The closest substitute for outdoor grilling, logically enough, is often indoor grilling. Many high-end ranges offer a built-in stovetop grill, with a powerful downdraft vent to whisk away the acrid clouds of smoke your steak generates. For those with less-exalted appliance budgets, a heavy cast-iron grill pan can also turn out a delicious steak.
Season your steaks with a spice rub, marinade or coarse salt at least an hour ahead of time, or simply salt them at the last minute before grilling. Trim any excess fat from the edges of your steak, leaving a thin rind of no more than 1/4 inch. A small amount of dripping fat gives your steak a pleasantly smoky flavor, like an outdoor grill, but too much will create excessive smoke and raises the risk of dangerous flare-ups.
Preheat your grill on high for at least 5 minutes to heat its bars to a searing temperature. That way they'll be hot enough to make attractive grill marks on your steak.
Brush or spray your steaks with vegetable oil, which has the dual benefit of helping them brown and keeping them from sticking to the grill. Place your steaks on the grill, spacing them evenly so there's plenty of room for air to circulate.
Turn your stove's downdraft venting to high to capture the smoke from grilling the steak. Turn on your range hood as well, and -- especially if you're grilling rib eye or another richly marbled steak -- you might also wish to open a window or two. Billowing clouds of smoke are part of the appeal with outdoor grilling, but like a large, wet dog, they're less welcome indoors.
Grill your steaks for 7 to 12 minutes per side, depending on their cut and thickness, until they reach your preferred level of doneness. Steaks 1 inch thick or less fall at the shorter end of that scale, while steaks 1 1/2 inches or more fall at the longer end. If you experience flare-ups during cooking, use long tongs to slide the steak away from the flame.
Test your steak by inserting an instant-read thermometer horizontally into a thick section of muscle. For rare, you want a temperature of 120 to 125 degrees Fahrenheit, for medium-rare 125 to 130 F and for medium 130 to 135 F. Thick steaks will continue to cook after you take them from the grill, so aim for a temperature 5 degrees below your target.
• Thick steaks benefit from 5 minutes of resting time after they come off the grill, as they finish coming up to their final temperature. Rest them on a preheated plate or serving platter, under a loose covering of aluminum foil. Thin steaks cool too quickly for resting time to be a factor, and can be served immediately.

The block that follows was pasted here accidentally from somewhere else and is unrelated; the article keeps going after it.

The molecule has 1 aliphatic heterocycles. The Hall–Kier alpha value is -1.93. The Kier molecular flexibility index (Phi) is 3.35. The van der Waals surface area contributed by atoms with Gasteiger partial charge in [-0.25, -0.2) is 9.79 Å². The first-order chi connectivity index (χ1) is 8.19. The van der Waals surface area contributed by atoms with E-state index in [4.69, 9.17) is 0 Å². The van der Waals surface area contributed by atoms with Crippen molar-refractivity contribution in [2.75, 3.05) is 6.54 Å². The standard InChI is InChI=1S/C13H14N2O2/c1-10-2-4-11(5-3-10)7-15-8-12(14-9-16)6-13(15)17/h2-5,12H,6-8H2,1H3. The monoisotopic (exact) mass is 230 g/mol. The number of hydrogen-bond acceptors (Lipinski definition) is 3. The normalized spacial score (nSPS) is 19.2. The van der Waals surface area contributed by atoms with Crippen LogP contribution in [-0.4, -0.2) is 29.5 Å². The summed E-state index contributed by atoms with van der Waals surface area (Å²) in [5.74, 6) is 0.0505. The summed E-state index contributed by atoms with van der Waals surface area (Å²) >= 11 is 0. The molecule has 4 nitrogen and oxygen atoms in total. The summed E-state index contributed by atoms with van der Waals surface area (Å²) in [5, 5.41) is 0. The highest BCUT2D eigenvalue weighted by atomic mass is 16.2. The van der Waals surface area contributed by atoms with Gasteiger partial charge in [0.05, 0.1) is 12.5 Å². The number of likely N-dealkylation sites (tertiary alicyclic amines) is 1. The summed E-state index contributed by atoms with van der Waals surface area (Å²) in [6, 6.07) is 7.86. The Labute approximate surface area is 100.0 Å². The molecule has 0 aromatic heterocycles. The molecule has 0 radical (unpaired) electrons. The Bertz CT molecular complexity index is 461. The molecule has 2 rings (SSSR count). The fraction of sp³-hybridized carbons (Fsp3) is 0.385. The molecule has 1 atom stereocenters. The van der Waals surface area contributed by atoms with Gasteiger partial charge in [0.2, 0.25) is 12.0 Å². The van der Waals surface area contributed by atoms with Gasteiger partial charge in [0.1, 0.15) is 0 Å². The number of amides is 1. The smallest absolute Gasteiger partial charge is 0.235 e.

• To make attractive restaurant-style cross-hatched grill marks, start your steaks at a diagonal to the grill's bars. Midway through cooking the first side, rotate them 60 to 90 degrees to create the intersecting marks.
Warning: If a flare-up lasts for several seconds, turn off the grill's burners and wait for it to subside. If necessary, sprinkle the flames with salt or baking soda to smother them.
Pre-season the steaks with a spice rub or marinade that suits your taste, or simply salt them generously an hour or so ahead of time.
Place a square or round grill pan over a large burner on your stovetop, or position a larger rectangular grill pan over two burners. Preheat the grill pan over medium-high burners until it's very hot. If the pan is well-seasoned, it may begin to emit thin wisps of grey, strong-smelling smoke.
Blot any surface moisture from your steaks with paper towels, then brush or spray the steaks lightly with oil to encourage browning. Lay your steaks into the grill pan, spacing them so they aren't crowded. If you're using a two-burner grill pan, avoid the middle area between burners, which tends to be cooler. Instead, position your steaks directly over the burners.
Pan-grill your steaks for 5 to 8 minutes per side if they're 3/4 inch to 1 inch in thickness. Steaks 1 to 1 1/2 inch might require as long as 12 to 15 minutes per side, depending how done you like your beef. Pour off any excess fat, or spoon it away with a small spoon, if it threatens to overflow from the pan's grooves at any point.
Test your steaks for doneness with an instant-read thermometer, sliding it horizontally into a thick section of muscle. The final temperature should fall into the range of 120 to 125 degrees Fahrenheit for rare, 125 to 130 F for medium-rare and 130 to 135 F for medium.
• The ridges and grooves of a grill pan simulate grill marks and provide opportunity for fat to drip away, as a real grill does, but won't provide the hint of smoke that distinguishes genuine grilled steaks. To compensate for that, you might wish to use a spice rub containing smoked paprika or chipotle chilies, or incorporate a liquid smoke seasoning into your marinade.
• Grilling pans' ridges don't transfer as much heat to your steak as a flat skillet, and are best suited for cooking thinner steaks of 3/4 inch to 1 inch. For thicker steaks, it's often better to sear them on your stovetop grill pan for appearances' sake, then transfer the steaks to a 450 F oven to finish cooking.